So, what went wrong?
Contrasting India’s increasing TB burden with the plummeting TB epidemic in China (which once had a TB population surpassing India’s), in an article evocatively titled “The Dragon and the Tiger,” the differences in the programmatic reforms between the two countries have been highlighted by Bhatter and colleagues from the Foundation for Medical Research, Mumbai4. These last years, China has given due recognition to tuberculosis as a public health problem. Among the 37 notifiable communicable diseases, TB appears right on top of the list of notified cases and deaths. China set up a disease command centre in Shanghai in 1998, and this led in 2002 to a ‘CDC’ in Beijing—a Centre for Disease Control and Prevention—much on the lines of CDC, Atlanta, USA. Now, CDCs exist in 28 other Chinese provinces, monitoring the changing dynamics of important diseases, and enabling the necessary policy changes based on the surveillance data. A dozen or so of the infectious diseases that once “dominated” China have been eliminated.
In November 2004, India launched its own Integrated Disease Surveillance and Planning (IDSP). But it has important differences from the Chinese model. For one, the IDSP is a decentralized, state-based program. Health and health issues are a subject of the state, and from past experience (such as in the case of the effete Malaria Control Program) state governments do not have an unblemished track record.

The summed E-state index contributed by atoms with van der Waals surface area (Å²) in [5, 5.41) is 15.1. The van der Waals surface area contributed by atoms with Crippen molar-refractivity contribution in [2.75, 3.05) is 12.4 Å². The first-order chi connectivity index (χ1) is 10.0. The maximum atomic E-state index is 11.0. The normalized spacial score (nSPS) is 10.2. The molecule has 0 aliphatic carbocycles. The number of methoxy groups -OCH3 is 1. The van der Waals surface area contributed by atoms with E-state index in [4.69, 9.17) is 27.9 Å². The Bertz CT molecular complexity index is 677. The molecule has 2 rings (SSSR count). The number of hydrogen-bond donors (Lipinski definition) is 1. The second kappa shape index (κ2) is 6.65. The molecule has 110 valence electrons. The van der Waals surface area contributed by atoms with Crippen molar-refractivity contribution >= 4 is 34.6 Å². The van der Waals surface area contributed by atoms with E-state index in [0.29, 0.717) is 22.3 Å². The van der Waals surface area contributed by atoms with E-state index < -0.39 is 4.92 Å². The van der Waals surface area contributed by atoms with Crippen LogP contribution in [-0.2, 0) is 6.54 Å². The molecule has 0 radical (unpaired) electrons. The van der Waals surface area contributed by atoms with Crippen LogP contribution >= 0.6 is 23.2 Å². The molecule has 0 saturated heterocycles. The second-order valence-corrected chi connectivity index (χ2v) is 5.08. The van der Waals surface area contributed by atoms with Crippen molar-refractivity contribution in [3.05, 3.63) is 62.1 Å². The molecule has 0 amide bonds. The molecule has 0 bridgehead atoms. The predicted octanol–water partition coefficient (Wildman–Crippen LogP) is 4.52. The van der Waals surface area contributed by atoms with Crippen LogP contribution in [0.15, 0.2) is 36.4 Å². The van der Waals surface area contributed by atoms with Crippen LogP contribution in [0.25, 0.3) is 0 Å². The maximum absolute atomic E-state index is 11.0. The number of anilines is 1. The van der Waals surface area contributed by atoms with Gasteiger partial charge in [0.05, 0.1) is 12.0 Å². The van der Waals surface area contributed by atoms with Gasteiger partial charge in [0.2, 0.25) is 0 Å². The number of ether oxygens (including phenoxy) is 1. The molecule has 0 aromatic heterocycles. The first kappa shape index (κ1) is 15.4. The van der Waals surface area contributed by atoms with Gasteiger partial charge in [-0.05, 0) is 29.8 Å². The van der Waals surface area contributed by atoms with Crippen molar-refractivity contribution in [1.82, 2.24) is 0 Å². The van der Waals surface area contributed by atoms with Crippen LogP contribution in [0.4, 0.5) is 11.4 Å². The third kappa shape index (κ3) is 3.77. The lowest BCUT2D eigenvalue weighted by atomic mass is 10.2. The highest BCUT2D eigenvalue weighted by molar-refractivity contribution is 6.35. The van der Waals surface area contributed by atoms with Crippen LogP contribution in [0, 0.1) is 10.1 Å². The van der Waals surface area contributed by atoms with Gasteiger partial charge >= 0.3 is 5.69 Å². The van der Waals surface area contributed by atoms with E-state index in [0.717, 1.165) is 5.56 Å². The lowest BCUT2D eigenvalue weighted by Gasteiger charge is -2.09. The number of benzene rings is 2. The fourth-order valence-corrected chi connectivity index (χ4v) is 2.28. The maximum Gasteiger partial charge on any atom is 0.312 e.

Still, India’s web-based notification system has hit the ground running. Non-governmental organization (NGO)-based public private interfaces are already promising to be game-changers for the future. The final results of India’s National TB Prevalence Survey, due in 2018, will be critical in driving the “90-90-90” goal (90% reduction in incidence, mortality and catastrophic health expenditures) by 2035.
It is clear now that almost all aspects of India’s RNTCP need tuning. Despite a seemingly efficient ‘Directly Observed Treatment Short Course (DOTS)’ program—that directly monitors drug administration to patients—the relapse in first six months was more than 10%5—dishearteningly higher than in many other countries. With growing criticism against the alternate day treatment6, the National Expert Committee for Diagnosis and Management of TB has begun to consider a daily supervised program. Feasibility studies are being carried out in 100 districts. TB drugs will be united into “fixed dose combinations” in order to decrease the pill burden and improve patient-compliance7. At long last, a couple of new TB drugs—Bedaquiline and Delaminid—have seen the light of day. Bedaquiline is not the last frontier: there will be other drugs in the not-so-distant future.